My name is Michelle Presnall, and this is my GIST Member Story. I am 45 years old now, but my story starts back in 1988.

During my teenage years I experienced a lot of stomach problems. In 1988 I was traveling in the US when a doctor visit led to the discovery of a 6cm x 9cm tumor in my stomach. I had a laporotomy at Panarama Community Hospital in Los Angeles, and was sent home to Sydney, Australia for my recovery. At the time, my diagnosis was leiomyoma with an uncertain malignant potential. Within three months, the tumor was back and had doubled in size and in pain. The next year I had a partial gastrectomy which removed the tumor and the top half of my stomach. This was a huge operation that nearly cost me my life.

Thankfully I was still young at the time and was able to recover quite quickly and was traveling again within three months. In October 1989, I had to have surgery again while I was in London; scar tissue had developed around my small bowel and it was becoming gangrenous. I had to thank my youth once more because I was able to continue backpacking in Britain only ten days later. I suppose I have had the hospital tour of the world.

At that time, we believed all of the tumors were gone, but I continued to have an endoscopy and CT scan every year, just to be safe. Then, on a visit back to Australia in 1995 (I had moved to California a few years earlier), the tumors came back and had metastasized to my liver. I thought it was funny at the time that my gastroenterologist, referred to it as “lumpy.” I continued to have my yearly scans and finally had a biopsy in 1997. Leiomyoma, again. They suggested that we keep an eye on it, so we did. 2003 was a very stressful year for me. My then husband was a Marine serving in Iraq during the first part of the war. My tumors had shrunk to half of their size, and then six months later they and had grown and spread to my abdomen. I had another biopsy done, but this time I received a different diagnosis: GIST.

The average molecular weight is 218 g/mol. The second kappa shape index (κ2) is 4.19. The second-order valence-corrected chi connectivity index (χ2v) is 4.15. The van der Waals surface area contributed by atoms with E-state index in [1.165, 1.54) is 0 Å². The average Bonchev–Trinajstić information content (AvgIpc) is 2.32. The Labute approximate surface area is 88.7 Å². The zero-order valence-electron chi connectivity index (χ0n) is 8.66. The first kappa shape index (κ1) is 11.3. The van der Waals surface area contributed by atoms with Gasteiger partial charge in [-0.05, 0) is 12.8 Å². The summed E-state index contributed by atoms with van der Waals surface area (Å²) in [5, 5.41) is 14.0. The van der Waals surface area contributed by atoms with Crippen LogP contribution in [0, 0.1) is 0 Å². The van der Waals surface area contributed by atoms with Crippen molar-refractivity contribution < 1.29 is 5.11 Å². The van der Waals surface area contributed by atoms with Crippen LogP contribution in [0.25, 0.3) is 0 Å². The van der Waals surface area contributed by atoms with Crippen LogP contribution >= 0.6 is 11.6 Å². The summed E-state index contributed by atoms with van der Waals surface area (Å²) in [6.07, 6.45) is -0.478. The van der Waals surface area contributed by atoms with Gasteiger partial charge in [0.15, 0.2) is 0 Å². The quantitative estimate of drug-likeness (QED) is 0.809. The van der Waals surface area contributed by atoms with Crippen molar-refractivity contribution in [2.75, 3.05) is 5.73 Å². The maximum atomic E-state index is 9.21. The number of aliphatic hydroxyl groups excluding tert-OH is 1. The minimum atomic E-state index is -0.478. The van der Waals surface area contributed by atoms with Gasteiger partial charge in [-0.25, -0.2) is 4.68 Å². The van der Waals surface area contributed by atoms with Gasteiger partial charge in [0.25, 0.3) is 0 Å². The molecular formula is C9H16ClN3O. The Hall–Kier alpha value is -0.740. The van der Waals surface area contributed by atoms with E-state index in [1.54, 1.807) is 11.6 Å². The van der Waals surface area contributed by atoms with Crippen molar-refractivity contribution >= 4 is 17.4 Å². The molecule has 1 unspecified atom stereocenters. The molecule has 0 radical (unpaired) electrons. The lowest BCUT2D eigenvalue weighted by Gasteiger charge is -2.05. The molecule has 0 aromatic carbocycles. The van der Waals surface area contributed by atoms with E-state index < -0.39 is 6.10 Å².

At this point, my doctors decided to start me on 400 mg of Gleevec. During the course of 18 months I was on and off Gleevec, which kept my tumors stable. The Gleevec was far too toxic for me, so I went off of it and just continued my PET scans. Three years later I was in bad shape. I had received mixed results from my next scan, one tumor was growing and one was shrinking. I tried Sutent for a couple of weeks, but it shot my blood pressure up to 220/130 and the doctors were afraid that I was going to have a stroke. Now I was off of both Gleevec and Sutent and in the meantime I had developed a white stripe in my hair, eyelashes and eyebrows. It of course called for an immediate dye job.

This April, I found out that my tumors were misbehaving again. I entered a clinical trial for ARQ-197, but that only lasted for one month because my heart rate dropped down to 45 beats per minute. Thankfully my cardiologist says that my heart is okay. Since then I have had two more PET scans, and my tumors are still stable. Not shrinking, but not growing or spreading either.

After the lunch in Los Angeles where I was able to meet other GISTers, I feel lucky to still be alive. I believe I have my upbringing to thank for that. A life of small frequent meals combined with moderate exercise, great friends and family, and positive thinking are what has kept me going.

I have always been the type to push myself, and even though it takes more energy now, I am still living my life. Although I can no longer work full time because I am easily tired and overwhelmed, I keep going.

What else can I do? Just lie down and die? No way! I have too many things to do and places to see to do that.